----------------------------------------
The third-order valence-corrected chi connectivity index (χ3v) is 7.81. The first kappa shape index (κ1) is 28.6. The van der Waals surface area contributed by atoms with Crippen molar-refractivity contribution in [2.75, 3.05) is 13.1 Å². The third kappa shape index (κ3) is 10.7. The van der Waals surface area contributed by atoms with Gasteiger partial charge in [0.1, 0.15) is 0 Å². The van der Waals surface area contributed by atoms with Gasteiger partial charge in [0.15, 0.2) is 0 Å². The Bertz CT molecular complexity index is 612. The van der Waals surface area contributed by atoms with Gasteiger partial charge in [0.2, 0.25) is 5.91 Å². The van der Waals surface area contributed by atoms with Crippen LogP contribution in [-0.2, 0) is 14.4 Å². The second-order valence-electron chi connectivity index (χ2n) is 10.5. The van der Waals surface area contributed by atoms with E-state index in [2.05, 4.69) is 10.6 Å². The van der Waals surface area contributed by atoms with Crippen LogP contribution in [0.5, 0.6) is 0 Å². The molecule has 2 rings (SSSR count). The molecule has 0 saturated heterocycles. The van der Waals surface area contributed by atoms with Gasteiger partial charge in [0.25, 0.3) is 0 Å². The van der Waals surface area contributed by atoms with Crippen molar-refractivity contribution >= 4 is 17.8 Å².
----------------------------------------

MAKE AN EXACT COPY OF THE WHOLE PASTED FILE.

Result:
The third-order valence-corrected chi connectivity index (χ3v) is 7.81. The first kappa shape index (κ1) is 28.6. The van der Waals surface area contributed by atoms with Crippen molar-refractivity contribution in [2.75, 3.05) is 13.1 Å². The third kappa shape index (κ3) is 10.7. The van der Waals surface area contributed by atoms with Gasteiger partial charge in [0.1, 0.15) is 0 Å². The van der Waals surface area contributed by atoms with Gasteiger partial charge in [0.15, 0.2) is 0 Å². The Bertz CT molecular complexity index is 612. The van der Waals surface area contributed by atoms with Gasteiger partial charge in [0.2, 0.25) is 5.91 Å². The van der Waals surface area contributed by atoms with Crippen LogP contribution in [-0.2, 0) is 14.4 Å². The second-order valence-electron chi connectivity index (χ2n) is 10.5. The van der Waals surface area contributed by atoms with E-state index in [2.05, 4.69) is 10.6 Å². The van der Waals surface area contributed by atoms with Crippen LogP contribution in [0.5, 0.6) is 0 Å². The molecule has 2 rings (SSSR count). The molecule has 0 saturated heterocycles. The van der Waals surface area contributed by atoms with Gasteiger partial charge in [0.25, 0.3) is 0 Å². The van der Waals surface area contributed by atoms with Crippen molar-refractivity contribution >= 4 is 17.8 Å².